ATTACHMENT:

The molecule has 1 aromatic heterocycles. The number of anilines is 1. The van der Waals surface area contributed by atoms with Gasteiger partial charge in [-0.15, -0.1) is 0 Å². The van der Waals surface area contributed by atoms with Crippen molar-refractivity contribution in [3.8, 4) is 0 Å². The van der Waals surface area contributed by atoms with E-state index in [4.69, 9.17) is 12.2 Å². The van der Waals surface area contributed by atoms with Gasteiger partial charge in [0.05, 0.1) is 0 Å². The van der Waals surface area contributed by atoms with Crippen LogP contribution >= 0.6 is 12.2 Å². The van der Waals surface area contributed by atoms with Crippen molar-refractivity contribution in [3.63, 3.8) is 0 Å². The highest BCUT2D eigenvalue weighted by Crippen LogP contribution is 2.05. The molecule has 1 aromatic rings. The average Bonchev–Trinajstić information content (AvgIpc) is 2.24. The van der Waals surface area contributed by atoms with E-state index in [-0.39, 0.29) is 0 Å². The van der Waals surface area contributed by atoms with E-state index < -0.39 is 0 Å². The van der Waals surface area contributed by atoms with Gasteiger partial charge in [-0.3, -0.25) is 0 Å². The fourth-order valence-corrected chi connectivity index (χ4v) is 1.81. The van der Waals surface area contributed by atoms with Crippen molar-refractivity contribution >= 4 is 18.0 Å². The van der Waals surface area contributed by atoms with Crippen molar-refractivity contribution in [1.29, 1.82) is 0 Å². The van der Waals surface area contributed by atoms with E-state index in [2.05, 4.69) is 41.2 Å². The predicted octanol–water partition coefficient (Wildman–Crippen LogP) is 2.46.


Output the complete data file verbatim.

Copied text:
The molecule has 1 aromatic heterocycles. The number of anilines is 1. The van der Waals surface area contributed by atoms with Gasteiger partial charge in [-0.15, -0.1) is 0 Å². The van der Waals surface area contributed by atoms with Crippen molar-refractivity contribution in [3.8, 4) is 0 Å². The van der Waals surface area contributed by atoms with E-state index in [4.69, 9.17) is 12.2 Å². The van der Waals surface area contributed by atoms with Gasteiger partial charge in [0.05, 0.1) is 0 Å². The van der Waals surface area contributed by atoms with Crippen LogP contribution >= 0.6 is 12.2 Å². The van der Waals surface area contributed by atoms with Crippen molar-refractivity contribution in [3.63, 3.8) is 0 Å². The highest BCUT2D eigenvalue weighted by Crippen LogP contribution is 2.05. The molecule has 1 aromatic rings. The average Bonchev–Trinajstić information content (AvgIpc) is 2.24. The van der Waals surface area contributed by atoms with E-state index in [-0.39, 0.29) is 0 Å². The van der Waals surface area contributed by atoms with E-state index < -0.39 is 0 Å². The van der Waals surface area contributed by atoms with Gasteiger partial charge in [-0.3, -0.25) is 0 Å². The fourth-order valence-corrected chi connectivity index (χ4v) is 1.81. The van der Waals surface area contributed by atoms with Crippen molar-refractivity contribution >= 4 is 18.0 Å². The van der Waals surface area contributed by atoms with Crippen molar-refractivity contribution in [1.29, 1.82) is 0 Å². The van der Waals surface area contributed by atoms with E-state index in [2.05, 4.69) is 41.2 Å². The predicted octanol–water partition coefficient (Wildman–Crippen LogP) is 2.46.